The National Arts Centre Orchestra is back! Granted, it’s via a new avenue—the NACO is set to perform their first livestream of the season this Saturday, October 31, at 8pm. This is a free livestream with a rich, wonderful program for the evening, featuring guest musicians Jonelle Sills and Christ Habib, who appear on CBC’s “Top 30 Classical Musicians Under 30” list this year. I had the chance to speak with Jonelle Sills ahead of her performance.
Jonelle is a soprano who currently resides in Markham, Ontario. She attended York University for her undergraduate degree, and then the Glen Gould School for Graduate Studies, from which she graduated two years ago. We spoke about her reaction to being chosen for the CBC’s list this year: “It still doesn’t feel very real that that’s a thing! I’ve always seen the list and I’ve always thought it would be cool to be on that list. I’m really grateful to CBC for their recognition, because I think as artists we want to be recognized for our commitment to our [craft]. It’s really exciting and also really humbling to have that as an accomplishment.”
The program for the evening is quite an impressive one. It includes George Walker’s Lyric for Strings, Jessie Montgomery’s Starburst, Jacques Hétu’s Concerto for Guitar And Strings, Samuel Barber ’s Knoxville: Summer Of 1915, Carlos Simon’s Portrait of a Queen, and Jocelyn Morlock’s Solace. Sills will be singing Barber’s Knoxville: Summer Of 1915 and narrating Carlos Simon’s Portrait of a Queen. She said of the Barber work: “It is so rich on every single level—musically, contextually… Even the text is so rich, you almost need a glass of milk to balance it out—it’s like a nice piece of chocolate cake.” The semi-autobiographical work is “light and fun and through the lens of a six-year-old boy,” said Sills.
Knoxville: Summer Of 1915 details the changing life of the boy: “In the summer of 1915, he was six, and he speaks of Knoxville in this idealistic lens of a six-year-old boy who has his mom, dad, aunt, and the sun is setting, they’re eating ice cream. In 1916, his father unfortunately dies in a car crash. That perfect life that he knew was taken from him. The middle to the end of the piece is this very beautiful and dramatic kind of depiction of a child who has everything he needs and is very mature and philosophical—which I think children can absolutely be,” explained Sills.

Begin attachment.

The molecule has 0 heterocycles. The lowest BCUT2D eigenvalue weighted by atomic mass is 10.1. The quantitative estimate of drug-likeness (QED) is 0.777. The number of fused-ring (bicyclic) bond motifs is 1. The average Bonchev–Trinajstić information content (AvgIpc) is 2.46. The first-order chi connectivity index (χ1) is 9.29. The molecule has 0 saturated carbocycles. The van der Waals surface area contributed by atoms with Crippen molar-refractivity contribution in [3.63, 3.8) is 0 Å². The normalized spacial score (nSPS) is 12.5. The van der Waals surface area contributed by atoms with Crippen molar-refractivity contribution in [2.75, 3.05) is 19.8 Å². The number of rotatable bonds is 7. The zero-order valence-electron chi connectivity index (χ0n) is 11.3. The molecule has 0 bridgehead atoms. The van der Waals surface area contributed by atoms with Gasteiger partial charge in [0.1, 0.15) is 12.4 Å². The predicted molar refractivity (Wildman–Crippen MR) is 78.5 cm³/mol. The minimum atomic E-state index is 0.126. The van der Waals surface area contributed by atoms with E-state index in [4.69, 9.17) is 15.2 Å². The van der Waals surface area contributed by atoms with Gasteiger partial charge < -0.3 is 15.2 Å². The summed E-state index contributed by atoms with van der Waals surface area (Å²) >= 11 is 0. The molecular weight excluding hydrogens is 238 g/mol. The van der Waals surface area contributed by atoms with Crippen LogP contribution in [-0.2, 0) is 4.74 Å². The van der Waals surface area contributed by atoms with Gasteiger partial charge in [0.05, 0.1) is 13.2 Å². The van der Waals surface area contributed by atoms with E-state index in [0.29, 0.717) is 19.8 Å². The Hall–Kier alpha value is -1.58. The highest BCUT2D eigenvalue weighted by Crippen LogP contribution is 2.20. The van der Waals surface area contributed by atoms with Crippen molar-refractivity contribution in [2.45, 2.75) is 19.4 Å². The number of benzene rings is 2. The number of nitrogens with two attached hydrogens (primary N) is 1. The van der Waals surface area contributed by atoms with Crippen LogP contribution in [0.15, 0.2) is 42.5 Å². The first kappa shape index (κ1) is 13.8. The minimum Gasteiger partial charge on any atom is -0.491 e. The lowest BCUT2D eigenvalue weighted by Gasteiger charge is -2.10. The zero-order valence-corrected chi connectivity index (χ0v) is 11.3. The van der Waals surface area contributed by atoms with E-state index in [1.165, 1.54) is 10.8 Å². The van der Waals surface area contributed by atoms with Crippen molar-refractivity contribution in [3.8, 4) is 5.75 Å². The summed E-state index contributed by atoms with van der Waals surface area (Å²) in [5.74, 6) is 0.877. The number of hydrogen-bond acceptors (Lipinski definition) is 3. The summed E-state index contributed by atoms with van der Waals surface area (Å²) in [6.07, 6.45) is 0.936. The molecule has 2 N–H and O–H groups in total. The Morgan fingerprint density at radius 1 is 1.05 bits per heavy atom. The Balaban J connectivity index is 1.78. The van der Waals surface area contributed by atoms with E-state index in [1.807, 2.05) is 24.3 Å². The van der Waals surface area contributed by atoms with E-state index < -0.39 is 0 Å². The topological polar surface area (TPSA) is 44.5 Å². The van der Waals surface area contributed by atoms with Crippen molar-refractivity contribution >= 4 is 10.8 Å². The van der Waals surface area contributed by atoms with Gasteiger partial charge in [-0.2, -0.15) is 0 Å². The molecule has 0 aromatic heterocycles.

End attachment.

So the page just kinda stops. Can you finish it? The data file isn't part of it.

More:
Carlos Simon’s Portrait Of A Queen will be narrated by Sills. It is a piece that traces the journey of a Queen. Sills said, “Portrait of a Queen is the journey of a queen from Africa who is then taken away from her empire into slavery; the piece then moves to Jim Crow [and its impact], and then into present day with a matriarch in a church. I think it’s a portrait of a queen and this ancestor that’s with each of these women. It talks about so many things about the experience of this queen.”
In preparation for this performance, Sills said,“I watched a lot of videos of Breonna Taylor’s mom, George Floyd’s mom, Philando Castile’s mom—all these moms whose children have been killed by police brutality. Black parents teach their kids that they live in a society in which people will be racist to them. This work is really important and I’m really grateful that the NAC has introduced me to Carlos Simon. It’s really exciting and important to be doing something that is so relevant to the time.” This piece is something so important to be discussed, especially through art. Sills said, “It’s nice to have works like this that give voice and power to educate audiences that come see these shows.”
I always like to chat about the hesitance people still have towards going to orchestras, and how to combat that. Sills had this advice to give: “As cheesy as it sounds, it’ll offer you something new. In an experience like a livestream, you’ll see different angles of the orchestra. The livestream will allow us to bring things to life. It’s definitely different from a live concert hall, but it brings you a new perspective to hear and understand the world. The overall program is great—it’s very different. Our theme and desire is to change people—I think people should try it and I don’t think people will be the same when they leave!” With a performance that’s virtual, Sills said, “You get new perspectives and you can decide ‘hey, I loved that, or hated that,’ in the comfort of your own home.”
We ended our chat on a note about Sills’ gratitude to the arts. She said, “I am really grateful to CBC and the NAC for the opportunity to narrate. I’ve never narrated something, so it’s really exciting!” She also explained her respect for those in the arts right now: “I think it’s about gratitude to arts administrators grinding to find space and be acknowledged by the government.” She closed by saying, “It would be no fun to sing Knoxville a cappella or with no lights on, so I have so much respect for all the administrators or teams that don’t always get a shout out!”
The NAC Orchestra performs their first livestream program on the Southam Hall stage at the National Arts Centre on October 31 at 8pm. The performance runs approximately 90 minutes with no intermission. The show is free and can be accessed here.